“It has been a big change for me,” Engebretson began, “because that side of the family that I hadn’t seen in a year, we went ice fishing with them because they had gotten their first dose and they were just so excited. We’re like, let’s see, let’s see each other! Let’s give each other a hug! My parents were crying. It was just super emotional and super exciting.”

What a difference a year makes

There were a lot of shared experiences in the first year of the pandemic, but exactly how it hit was unique to everyone. “Weird” was one of the ways students described thinking about the totality of the last year.

“That is so crazy to think about that that was last year already,” Engebretson reflected.

“It’s so, like, almost surreal in a way,” Ryman thought.

“We started with like a full quarantine, which that seems like forever ago, but we’re still living it where it’s not as strict, but it’s still not ‘normal’ per se,” recalled Valliere.

“Because like, the vaccines are out and quite a few people are already vaccinated and we’re, like, almost done,” continued Ryman.

“I have no idea how we went through it, but I’m also like, amazed that we did,” Engebretson contemplated.

Christensen had a particularly sharp memory of when the pandemic caused schools to close.

“So, school shut down on the thirteenth (March 13) last year, my birthday is the fourteenth, so it was, it was very prominent,” she exclaimed. “I knew that exact date when everything shut down!”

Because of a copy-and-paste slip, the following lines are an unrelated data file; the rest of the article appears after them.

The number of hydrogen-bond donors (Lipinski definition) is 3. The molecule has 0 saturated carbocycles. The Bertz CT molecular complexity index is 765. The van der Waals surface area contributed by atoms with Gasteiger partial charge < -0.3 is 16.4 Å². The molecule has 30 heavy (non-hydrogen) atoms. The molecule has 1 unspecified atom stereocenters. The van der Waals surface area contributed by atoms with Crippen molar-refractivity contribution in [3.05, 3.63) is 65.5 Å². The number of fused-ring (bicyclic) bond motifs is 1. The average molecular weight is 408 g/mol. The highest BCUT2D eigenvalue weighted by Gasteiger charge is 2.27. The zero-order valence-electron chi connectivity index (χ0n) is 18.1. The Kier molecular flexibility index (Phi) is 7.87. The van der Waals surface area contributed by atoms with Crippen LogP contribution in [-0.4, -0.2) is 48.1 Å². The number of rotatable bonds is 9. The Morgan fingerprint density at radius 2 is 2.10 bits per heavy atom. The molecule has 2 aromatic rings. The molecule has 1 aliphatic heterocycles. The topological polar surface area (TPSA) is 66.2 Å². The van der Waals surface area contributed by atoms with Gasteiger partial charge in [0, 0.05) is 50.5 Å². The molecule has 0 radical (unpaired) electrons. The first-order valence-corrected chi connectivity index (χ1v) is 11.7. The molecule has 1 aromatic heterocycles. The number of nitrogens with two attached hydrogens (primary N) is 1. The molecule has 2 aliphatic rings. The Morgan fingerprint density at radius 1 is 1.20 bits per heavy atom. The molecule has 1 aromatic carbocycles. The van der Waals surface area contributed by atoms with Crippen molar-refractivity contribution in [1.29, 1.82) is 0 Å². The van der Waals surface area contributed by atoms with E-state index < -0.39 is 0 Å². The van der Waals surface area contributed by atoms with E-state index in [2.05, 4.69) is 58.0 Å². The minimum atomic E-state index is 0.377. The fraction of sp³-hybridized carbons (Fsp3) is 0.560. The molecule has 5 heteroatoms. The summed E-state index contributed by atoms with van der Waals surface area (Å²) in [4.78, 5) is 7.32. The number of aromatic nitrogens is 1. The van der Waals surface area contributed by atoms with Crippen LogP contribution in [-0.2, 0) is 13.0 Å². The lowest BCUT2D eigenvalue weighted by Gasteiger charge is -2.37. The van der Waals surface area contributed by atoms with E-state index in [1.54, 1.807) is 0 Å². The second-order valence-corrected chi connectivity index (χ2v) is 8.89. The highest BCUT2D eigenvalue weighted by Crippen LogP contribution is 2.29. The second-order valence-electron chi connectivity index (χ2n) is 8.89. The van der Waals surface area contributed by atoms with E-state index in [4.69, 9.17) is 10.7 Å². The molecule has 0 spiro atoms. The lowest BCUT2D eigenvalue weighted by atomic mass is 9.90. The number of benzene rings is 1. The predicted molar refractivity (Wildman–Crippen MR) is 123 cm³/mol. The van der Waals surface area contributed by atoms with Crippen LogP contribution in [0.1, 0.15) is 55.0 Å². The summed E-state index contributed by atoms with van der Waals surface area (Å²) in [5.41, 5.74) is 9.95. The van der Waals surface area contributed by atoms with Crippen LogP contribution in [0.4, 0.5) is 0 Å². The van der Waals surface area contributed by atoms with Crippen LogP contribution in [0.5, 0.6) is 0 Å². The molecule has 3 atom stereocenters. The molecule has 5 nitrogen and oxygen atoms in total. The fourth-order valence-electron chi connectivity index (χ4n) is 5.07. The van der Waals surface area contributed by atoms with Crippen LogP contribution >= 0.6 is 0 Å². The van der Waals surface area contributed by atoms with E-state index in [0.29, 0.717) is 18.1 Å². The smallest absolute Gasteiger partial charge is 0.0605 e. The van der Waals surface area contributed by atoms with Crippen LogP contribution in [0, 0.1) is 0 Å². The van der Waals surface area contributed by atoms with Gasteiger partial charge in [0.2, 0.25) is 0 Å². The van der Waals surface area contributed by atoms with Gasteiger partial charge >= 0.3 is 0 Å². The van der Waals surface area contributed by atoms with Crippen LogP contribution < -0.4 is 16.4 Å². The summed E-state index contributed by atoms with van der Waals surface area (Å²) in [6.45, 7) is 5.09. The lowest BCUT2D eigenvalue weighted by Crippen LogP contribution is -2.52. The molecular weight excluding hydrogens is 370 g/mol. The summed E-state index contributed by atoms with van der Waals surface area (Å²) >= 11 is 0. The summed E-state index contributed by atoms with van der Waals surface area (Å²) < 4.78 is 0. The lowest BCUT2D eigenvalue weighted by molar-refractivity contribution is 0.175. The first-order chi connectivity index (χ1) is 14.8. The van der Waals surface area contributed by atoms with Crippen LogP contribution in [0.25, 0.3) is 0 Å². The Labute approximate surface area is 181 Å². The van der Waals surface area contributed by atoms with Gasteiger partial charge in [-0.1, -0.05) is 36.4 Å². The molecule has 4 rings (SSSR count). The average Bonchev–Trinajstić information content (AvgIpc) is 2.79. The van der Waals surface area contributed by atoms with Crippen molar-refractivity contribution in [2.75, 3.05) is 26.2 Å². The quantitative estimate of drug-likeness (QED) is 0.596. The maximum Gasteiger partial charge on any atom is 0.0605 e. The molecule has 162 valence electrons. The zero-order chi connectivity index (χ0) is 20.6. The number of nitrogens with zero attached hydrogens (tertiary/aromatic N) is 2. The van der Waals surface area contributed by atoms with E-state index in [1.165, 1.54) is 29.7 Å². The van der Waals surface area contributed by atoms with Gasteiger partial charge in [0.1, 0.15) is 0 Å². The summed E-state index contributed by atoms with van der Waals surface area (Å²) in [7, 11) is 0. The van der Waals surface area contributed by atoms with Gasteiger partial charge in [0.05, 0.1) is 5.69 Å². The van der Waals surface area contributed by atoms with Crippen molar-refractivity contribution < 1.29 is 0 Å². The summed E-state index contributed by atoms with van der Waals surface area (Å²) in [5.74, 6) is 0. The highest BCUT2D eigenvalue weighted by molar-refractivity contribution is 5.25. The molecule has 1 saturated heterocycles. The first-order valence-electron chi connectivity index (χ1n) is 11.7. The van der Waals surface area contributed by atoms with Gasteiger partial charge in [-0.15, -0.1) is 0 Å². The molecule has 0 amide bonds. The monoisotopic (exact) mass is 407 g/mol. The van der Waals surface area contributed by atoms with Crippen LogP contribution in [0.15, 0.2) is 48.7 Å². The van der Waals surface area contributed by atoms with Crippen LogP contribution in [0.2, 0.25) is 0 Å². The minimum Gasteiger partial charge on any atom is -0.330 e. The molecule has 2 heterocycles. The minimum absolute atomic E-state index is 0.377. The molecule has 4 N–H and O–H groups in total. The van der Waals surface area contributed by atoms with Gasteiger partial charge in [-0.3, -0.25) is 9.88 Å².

She said when her birthday came this year, she felt a little frustrated.

“Oh, I feel like I wasted a year. I feel like I didn’t get to do anything. I feel like I lost so much,” she recalled thinking. “Then, like, looking back at some of like, people were posting pictures for my birthday and they were over the year and I kind of saw, like, oh, well I actually got to go hiking with my friends a lot this year, which is something I typically wouldn’t have done.”

Engebretson, who was on the same interview call as Christensen agreed.

“We just played cribbage (meaning recently before the interview), and I was like, we would have just turned the TV on, but we were so sick of the TV that we played cribbage and now we all want to play cribbage sometime,” Engebretson smiled.

“I think it really just like, opened my eyes to all of the different things I tried because so many things weren’t available,” Christensen said.

Nazar-Witt looked back at the bigger picture.

“I’ve sort of been thinking about how a year or two ago we still had problems. So like, even though we didn’t have COVID, the world wasn’t perfect,” he began. “Even after COVID is controlled, we’re still going to have problems. There’s still going to be stuff that gets in your way. Through COVID I think we’re learning how to overcome stuff like that and, like, adapt.”

“It is sad that we did have to go through something like that, but finding the positives, I did so many new things this year because of the situation we were in,” Christensen ended.

“I’m not grateful that the pandemic hit, but grateful for some memories that came with it,” Engebretson concluded.

“COVID is probably going to make us stronger and we’re going to be able to get through stuff like that easier,” noted Nazari-Witt.